Coffee is often included on the watch list of foods that could disappear due to climate change. But that’s usually couched as a worst-case scenario. According to a study published in the latest issue of Agricultural and Forest Meteorology, however, coffee is already going away in some parts of the world.
Over a 50-year period, coffee yields dropped by nearly half in Tanzania—and the authors of the study project the decline will only get worse as temperatures continue to rise. Not only does this impact the livelihoods of the 2.4 million people in Tanzania that rely on coffee, the country’s most valuable export, but the study serves as a warning for similar regions that grow Arabica beans around the world. The authors say that Brazil, Colombia, Costa Rica, Ethiopia, and Kenya are experiencing “strikingly similar minimum temperature trends” to those that have caused yields to drop in Tanzania.
“Should the climate progress in this observed manner, without adaptation strategies or substantial external inputs, it is tentatively suggested that coffee production” will continue to drop, the study reads. Each hectare may yield just 145 kilograms come 2060, down from between 400 and 500 kilograms in the 1960s.
The Jane Goodall Institute is helping to provide some of those adaptation strategies for coffee growers in Tanzania, which is home a chimpanzee population that’s threatened not only by agriculture but also deforestation, development, and other human activity.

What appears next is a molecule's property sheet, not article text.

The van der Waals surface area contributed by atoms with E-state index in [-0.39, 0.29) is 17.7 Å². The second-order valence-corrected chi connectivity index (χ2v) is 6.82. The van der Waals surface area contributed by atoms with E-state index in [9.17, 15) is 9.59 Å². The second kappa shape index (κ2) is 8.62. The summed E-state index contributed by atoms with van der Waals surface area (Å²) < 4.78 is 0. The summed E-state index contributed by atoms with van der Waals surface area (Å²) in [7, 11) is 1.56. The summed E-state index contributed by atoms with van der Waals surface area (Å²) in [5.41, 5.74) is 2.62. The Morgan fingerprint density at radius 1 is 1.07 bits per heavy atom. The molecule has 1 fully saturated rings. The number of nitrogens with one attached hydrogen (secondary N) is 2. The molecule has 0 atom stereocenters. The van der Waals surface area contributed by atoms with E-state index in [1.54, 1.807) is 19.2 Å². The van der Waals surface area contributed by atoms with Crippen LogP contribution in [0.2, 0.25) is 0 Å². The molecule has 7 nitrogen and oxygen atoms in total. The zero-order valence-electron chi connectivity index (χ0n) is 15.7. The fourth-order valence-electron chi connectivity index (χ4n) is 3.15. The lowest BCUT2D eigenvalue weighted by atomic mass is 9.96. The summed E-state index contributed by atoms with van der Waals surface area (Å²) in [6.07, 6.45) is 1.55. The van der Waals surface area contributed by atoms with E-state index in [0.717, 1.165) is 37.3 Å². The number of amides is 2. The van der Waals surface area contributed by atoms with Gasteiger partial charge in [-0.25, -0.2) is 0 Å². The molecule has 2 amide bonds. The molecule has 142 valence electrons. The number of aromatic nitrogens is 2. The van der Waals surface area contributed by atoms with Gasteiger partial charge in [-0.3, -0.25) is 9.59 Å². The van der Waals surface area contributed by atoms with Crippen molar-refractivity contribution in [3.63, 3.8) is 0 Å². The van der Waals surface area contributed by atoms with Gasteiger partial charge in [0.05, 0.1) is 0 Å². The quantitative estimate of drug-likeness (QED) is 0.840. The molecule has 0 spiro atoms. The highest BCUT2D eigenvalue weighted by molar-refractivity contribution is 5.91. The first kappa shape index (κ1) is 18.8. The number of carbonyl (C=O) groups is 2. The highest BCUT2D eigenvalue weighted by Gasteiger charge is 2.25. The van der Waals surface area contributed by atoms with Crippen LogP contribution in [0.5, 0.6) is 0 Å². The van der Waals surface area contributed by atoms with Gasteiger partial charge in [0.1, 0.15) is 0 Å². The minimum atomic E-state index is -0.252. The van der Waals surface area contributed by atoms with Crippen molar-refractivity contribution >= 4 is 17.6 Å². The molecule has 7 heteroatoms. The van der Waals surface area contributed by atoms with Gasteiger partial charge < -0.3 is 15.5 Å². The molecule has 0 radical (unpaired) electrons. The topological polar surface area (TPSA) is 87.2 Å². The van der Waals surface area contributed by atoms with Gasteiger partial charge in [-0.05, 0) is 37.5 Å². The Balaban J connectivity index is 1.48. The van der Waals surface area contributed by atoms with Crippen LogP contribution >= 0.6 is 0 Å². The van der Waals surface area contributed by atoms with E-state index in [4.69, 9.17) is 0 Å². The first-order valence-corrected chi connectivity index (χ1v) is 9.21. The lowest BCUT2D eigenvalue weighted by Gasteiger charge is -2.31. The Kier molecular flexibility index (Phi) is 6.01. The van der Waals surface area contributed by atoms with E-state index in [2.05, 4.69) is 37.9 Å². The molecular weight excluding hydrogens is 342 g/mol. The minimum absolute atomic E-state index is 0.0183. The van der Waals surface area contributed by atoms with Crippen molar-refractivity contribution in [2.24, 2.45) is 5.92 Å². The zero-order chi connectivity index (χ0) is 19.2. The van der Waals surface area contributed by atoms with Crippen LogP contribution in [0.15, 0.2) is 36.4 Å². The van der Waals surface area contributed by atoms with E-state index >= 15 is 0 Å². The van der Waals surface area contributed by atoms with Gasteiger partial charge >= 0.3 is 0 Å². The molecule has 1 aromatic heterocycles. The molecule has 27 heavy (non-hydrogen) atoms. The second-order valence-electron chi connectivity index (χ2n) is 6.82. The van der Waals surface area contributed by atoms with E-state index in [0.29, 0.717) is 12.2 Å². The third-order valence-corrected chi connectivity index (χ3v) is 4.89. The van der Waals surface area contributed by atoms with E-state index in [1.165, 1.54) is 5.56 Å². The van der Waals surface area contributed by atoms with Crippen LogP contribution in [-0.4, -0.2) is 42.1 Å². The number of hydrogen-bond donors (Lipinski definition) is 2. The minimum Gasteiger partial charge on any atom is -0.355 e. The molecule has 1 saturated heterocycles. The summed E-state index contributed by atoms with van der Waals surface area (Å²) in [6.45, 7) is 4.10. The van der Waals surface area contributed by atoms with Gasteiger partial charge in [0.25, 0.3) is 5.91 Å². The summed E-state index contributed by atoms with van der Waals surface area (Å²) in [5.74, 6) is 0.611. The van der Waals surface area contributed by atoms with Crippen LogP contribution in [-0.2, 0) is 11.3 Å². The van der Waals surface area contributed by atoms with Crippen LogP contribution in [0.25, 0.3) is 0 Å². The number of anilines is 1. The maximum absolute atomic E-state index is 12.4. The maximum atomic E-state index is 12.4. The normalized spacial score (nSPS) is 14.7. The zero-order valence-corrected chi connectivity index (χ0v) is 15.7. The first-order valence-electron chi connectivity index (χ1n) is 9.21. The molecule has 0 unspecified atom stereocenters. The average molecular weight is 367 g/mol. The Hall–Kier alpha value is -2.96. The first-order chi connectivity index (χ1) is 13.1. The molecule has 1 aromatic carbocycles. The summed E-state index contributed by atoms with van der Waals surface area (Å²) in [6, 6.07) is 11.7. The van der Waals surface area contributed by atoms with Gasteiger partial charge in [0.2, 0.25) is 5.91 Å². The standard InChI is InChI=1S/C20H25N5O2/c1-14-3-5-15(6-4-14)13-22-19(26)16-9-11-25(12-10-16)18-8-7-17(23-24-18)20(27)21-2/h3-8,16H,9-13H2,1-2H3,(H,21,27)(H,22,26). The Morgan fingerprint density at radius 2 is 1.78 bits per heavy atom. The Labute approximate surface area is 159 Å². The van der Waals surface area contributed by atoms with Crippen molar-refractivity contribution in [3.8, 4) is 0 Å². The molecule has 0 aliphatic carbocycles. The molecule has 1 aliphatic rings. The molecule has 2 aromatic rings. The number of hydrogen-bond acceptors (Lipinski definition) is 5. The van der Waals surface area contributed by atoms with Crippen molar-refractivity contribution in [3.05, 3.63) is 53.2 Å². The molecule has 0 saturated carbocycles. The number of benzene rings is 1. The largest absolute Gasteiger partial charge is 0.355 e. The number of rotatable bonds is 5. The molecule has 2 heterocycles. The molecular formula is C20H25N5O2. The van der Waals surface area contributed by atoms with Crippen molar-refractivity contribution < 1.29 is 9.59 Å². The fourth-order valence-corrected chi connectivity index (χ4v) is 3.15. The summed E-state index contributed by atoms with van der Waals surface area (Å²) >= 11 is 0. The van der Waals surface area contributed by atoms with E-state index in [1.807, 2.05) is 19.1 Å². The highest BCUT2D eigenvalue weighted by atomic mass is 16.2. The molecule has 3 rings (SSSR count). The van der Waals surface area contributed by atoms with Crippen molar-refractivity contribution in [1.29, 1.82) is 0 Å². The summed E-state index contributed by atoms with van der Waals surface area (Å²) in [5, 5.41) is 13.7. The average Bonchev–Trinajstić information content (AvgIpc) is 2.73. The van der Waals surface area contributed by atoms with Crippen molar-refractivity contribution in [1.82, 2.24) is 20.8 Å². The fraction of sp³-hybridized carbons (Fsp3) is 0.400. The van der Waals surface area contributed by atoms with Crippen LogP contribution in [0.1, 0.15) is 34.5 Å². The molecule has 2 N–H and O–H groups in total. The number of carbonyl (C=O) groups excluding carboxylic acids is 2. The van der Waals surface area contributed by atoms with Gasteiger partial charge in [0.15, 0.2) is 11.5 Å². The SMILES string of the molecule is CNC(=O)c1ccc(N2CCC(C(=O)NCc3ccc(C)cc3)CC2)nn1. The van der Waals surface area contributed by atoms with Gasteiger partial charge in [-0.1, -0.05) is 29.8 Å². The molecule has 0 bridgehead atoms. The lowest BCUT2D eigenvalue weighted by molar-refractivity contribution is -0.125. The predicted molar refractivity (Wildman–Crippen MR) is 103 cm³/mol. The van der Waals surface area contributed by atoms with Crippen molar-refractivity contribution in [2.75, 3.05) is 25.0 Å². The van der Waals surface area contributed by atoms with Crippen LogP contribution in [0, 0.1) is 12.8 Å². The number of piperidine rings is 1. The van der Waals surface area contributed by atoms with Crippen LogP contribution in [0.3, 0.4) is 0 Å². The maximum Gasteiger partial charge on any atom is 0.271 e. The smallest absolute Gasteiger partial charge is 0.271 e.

“We’re trying to help communities get different forms of income so that we can try to reduce pressure on forests and forest products,” said Shawn Sweeney, the director of community engagement at the institute named for the famous conservationist.
The nonprofit helped form a coffee collective in western Tanzania and is working to not only supply growers with equipment, but also to figure out ways coffee plantations can coexist with forest habitats that are home both to chimpanzees and a whole lot of sequestered carbon. The Congo Basin, which Tanzania sits on the eastern edge of, is home to the world’s second largest rainforest, and deforestation in the region propels climate change. So in addition to working with the coffee collective, Goodall’s group is involved in a nationwide conservation plan that has reconnected islands of forest habitat with corridors—some of which can play host to shade-grown coffee farms.
“We’re trying to address poverty and human needs while also helping those forests and ultimately chimpanzees,” Sweeney said.
And what’s good for the chimps may ultimately be good for your caffeine fix too.